Date of Award


Document type


Access Type

Open Access Dissertation

Degree Name

Doctor of Philosophy (PhD)

Degree Program


First Advisor

Raymond S. Bradley

Second Advisor

Julie Brigham-Grette

Third Advisor

Jonathan D. Woodruff

Subject Categories

Geochemistry | Geology | Geomorphology | Geophysics and Seismology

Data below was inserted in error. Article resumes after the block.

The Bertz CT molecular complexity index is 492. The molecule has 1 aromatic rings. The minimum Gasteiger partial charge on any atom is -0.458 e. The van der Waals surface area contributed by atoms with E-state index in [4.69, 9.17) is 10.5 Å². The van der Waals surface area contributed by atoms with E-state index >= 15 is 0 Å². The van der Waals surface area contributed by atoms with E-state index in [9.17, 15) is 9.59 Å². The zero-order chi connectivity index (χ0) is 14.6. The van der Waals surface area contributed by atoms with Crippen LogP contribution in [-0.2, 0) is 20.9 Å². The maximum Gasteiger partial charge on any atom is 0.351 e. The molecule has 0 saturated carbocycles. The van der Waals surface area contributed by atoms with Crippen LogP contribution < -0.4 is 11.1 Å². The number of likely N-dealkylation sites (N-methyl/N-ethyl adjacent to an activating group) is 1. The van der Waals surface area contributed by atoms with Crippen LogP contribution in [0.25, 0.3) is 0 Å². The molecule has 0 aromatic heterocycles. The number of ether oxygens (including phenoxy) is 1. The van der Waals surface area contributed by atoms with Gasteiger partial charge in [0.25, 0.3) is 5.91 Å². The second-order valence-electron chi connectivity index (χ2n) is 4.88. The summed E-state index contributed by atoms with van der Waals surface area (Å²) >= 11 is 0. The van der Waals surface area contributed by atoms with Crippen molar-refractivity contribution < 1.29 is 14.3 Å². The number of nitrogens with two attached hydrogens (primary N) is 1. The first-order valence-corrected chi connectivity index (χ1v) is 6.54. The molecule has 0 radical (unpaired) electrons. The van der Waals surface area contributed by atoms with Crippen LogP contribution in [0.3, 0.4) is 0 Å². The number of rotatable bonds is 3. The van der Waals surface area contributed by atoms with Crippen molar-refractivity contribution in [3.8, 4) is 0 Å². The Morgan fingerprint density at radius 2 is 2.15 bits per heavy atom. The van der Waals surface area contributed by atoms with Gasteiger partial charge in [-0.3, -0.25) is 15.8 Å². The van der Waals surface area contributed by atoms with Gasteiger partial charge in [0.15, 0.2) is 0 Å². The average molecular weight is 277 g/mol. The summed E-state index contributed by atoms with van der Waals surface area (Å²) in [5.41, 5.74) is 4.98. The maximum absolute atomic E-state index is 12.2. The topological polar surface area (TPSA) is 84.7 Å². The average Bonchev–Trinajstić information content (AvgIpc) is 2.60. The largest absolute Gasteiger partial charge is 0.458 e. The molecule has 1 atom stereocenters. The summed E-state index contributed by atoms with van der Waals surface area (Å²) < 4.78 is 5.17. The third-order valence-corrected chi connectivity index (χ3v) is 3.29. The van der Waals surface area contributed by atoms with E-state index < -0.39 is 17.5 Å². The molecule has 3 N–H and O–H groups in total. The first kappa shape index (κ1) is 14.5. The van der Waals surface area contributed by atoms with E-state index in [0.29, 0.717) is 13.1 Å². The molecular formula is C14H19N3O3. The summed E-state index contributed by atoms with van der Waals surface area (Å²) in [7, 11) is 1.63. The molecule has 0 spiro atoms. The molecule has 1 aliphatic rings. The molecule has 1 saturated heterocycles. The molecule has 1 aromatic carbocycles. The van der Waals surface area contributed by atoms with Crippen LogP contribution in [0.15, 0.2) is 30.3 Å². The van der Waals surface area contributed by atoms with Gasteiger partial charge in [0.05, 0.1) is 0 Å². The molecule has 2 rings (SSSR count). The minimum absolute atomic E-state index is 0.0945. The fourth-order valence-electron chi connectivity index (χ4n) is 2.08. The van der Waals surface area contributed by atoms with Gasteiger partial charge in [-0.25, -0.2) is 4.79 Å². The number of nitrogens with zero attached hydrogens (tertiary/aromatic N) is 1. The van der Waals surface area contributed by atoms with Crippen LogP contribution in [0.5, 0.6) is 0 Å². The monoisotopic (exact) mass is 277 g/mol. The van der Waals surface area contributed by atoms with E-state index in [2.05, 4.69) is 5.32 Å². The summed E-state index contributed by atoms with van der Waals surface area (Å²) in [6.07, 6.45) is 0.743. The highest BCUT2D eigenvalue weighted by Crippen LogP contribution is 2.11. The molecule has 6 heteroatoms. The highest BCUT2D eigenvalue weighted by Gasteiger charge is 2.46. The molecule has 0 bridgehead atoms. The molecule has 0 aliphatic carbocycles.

Lakes sediments from the Lofoten Islands, Norway, can be used to generate well resolved records of past climate and environmental change. This dissertation presents three lacustrine paleoenvironmental reconstructions that show evidence for Holocene climate changes associated with North Atlantic climate dynamics and relative sea-level variations driven by glacio-isostatic adjustment. This study also uses distal tephra deposits (cryptotephra) from Icelandic volcanic eruptions to improve the chronologies of these reconstructions and explores new approaches to crypto-tephrochronology. Past and present conditions at Vikjordvatnet, Fiskebølvatnet, and Heimerdalsvatnet were studied during four field seasons conducted from 2007-2010. Initially, each lake was characterized by measuring water column chemistry, logging annual temperature fluctuations, and conducting bathymetric and seismic surveys. Sediment cores were then collected and analyzed using multiple techniques, including: sediment density, magnetic susceptibility, loss-on-ignition, total carbon and nitrogen, δ13C and δ15N of organic matter, and elemental compositions acquired by scanning X-ray fluorescence. Chronologies were established using radiocarbon dating and tephrochronology. A 13.8 cal ka BP record from Vikjordvatnet provides evidence for glacial activity during the Younger Dryas cold interval and exhibits trends in Ti, Fe, and organic content during the Holocene that correlate with regional millennial-scale climate trends and provide evidence for more rapid events. A 9.7 cal ka BP record from Fiskebølvatnet shows a strong signal of sediment inwashing likely driven by local geomorphic conditions, although there is evidence that increased inwashing at the onset of the Neoglacial could have been associated with increased precipitation. Heimerdalsvatnet provides a record of relative sea-level change. A 7.8 cal ka BP sedimentary record reflects changes in salinity and water column conditions as the lake was isolated and defines sea-level regression following the Tapes transgression. Cryptotephra horizons were identified in sediments of Heimerdalsvatnet, Vikjordvatnet, and Sverigedalsvatn. They were also found in a Viking-age boathouse excavated along the shore of Inner Borgpollen. These include the GA4-85, BIP-24a, SILK-N2, Askja, 860 Layer B, Hekla 1158, Hekla 1104, Vedde Ash, and Saksunarvatn tephra. This research project also explored the use of scanning XRF to locate cryptotephra in lacustrine sediments and presents experimental results of XRF scans of tephra-spiked synthetic sediment cores.